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La Velle E. Neal III and Phil Miller report on the Twins from wherever they make news

Extra work: Twins getting a lot done before practice officially starts

    FORT MYERS, Fla. — Officially, Twins workouts begin at 9 a.m. each morning. But these days, hardly anyone waits until 9 to get started.

    The four indoor batting cages were completely full an hour ahead of time today. Across the way, the faster players on the roster were taking bunting practice with Tony Oliva. There were a handful of infielders taking grounders on Tom Kelly Field, and pitchers with non-throwing workouts were already at work in the bullpen.

    Paul Molitor said he expected more pre-workout workouts this year, and his players have clearly taken his cue.

    “The more hitting, the better,” Kennys Vargas said as he finished the first of three sessions he’ll take in a batting cage today.

    So far, everything is going smoothly for the Twins. No injuries, everyone staying on schedule, and Molitor seems satisfied with what he’s seeing. He called the full team together in the stadium today to work on defensive drills — relays, rundowns, throwing to the correct bases, etc.

    After today’s session, the players will meet with Tony Clark, head of the players association. He’ll go over the new collective bargaining agreement that was negotiated this offseason.

    In today’s paper, I wrote about Kyle Gibson and Ryan O’Rourke’s new, unorthodox training methods, which they hope will keep them healthy this year. La Velle wrote about Molitor’s admission that the Twins mishandled Jorge Polanco last season by not playing him at shortstop while he was in Triple-A.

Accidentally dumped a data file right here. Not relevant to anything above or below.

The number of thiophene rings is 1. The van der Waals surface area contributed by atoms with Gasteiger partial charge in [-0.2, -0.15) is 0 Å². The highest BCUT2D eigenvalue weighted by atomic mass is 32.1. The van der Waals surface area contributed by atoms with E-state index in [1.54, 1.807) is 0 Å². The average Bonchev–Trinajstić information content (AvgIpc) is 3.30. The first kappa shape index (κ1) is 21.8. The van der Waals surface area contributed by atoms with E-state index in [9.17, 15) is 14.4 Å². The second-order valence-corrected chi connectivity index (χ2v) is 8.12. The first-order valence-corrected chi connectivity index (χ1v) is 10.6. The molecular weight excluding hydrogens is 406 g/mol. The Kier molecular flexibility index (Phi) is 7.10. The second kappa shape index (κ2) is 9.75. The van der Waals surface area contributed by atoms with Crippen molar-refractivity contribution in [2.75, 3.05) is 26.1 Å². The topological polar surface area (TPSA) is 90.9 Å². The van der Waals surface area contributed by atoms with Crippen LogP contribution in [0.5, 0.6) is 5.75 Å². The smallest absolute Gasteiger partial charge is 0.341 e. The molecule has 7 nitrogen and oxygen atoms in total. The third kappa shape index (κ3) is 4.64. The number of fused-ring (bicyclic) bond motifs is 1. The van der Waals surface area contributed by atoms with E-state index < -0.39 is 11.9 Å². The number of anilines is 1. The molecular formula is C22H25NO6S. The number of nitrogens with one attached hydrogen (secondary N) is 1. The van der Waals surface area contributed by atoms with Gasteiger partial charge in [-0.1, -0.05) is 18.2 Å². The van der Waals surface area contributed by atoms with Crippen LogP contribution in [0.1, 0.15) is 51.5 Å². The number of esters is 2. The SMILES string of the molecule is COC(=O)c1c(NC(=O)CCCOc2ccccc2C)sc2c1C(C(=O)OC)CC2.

Molitor admits Polanco development should have been handled differently

Here are two quick rants following the Twins workout at the CenturyLink Sports Complex.

Twins manager Paul Molitor admitted the club blundered last season when it didn't play Jorge Polanco at short while he was at Rochester. The Twins needed a shortstop for the second half of the season, and called Polanco up in late July.

Polanco's arm isn't the best at short, and he made several of his 15 errors there. But the Twins appear committed to helping him improve his defense there. Offensively, he has a lot of potential. Polanco, 23, is a switch hitter who rarely has looked overmatched at the plate.

The Twins historically have moved their infielders around to make sure they don't get caught like they did last year. I wonder if that got lost in the aftermath of Terry Ryan getting fired.

"I wish I had a better explanation for you," Molitor said. "But I think myself, a lot of other people, realized we didn't handle it the right way."

Wow.

Molitor really shouldn't have to take the blame for how Polanco was used in the minors. That's someone else's area.

My second rant is about safety.

Pitchers during live batting practice have the option of using a protective screen - called an L-screen - to shield them from batted balls hit back up the middle. In two days, I have seen just one pitcher, Michael Tonkin, use a screen. I talked some pitchers about it. Some said it was a comfort issue. Some felt it gave a false sense of security. All it is going to take is one line drive back up the middle to change these opinions.

Part of this might be pitching coach Neil Allen's challenge to throw more quality strikes in camp. Perhaps pitchers are locked in more than normal at this time of year. I just don't think it is worth the risk.

I checked with one of the beat writers for the Red Sox. Their pitchers also have the option of using the screen - and ALL have used the screen.

One final note: My heart goes out to the family of longtime sports reporter Rod Simons, who has died of an apparent heart attack. Simons was here in Fort Myers yesterday, conducting interviews in his familiar upbeat way. He didn't show up at the park today, and we soon found out why.

This has ended up being a very sad day. I was standing right next to him yesterday, and now he's gone. Rod was a kind, hard working man who won awards for his work and invested time in causes like his Golf for the Gift charity.

Palms to the sky, Rod.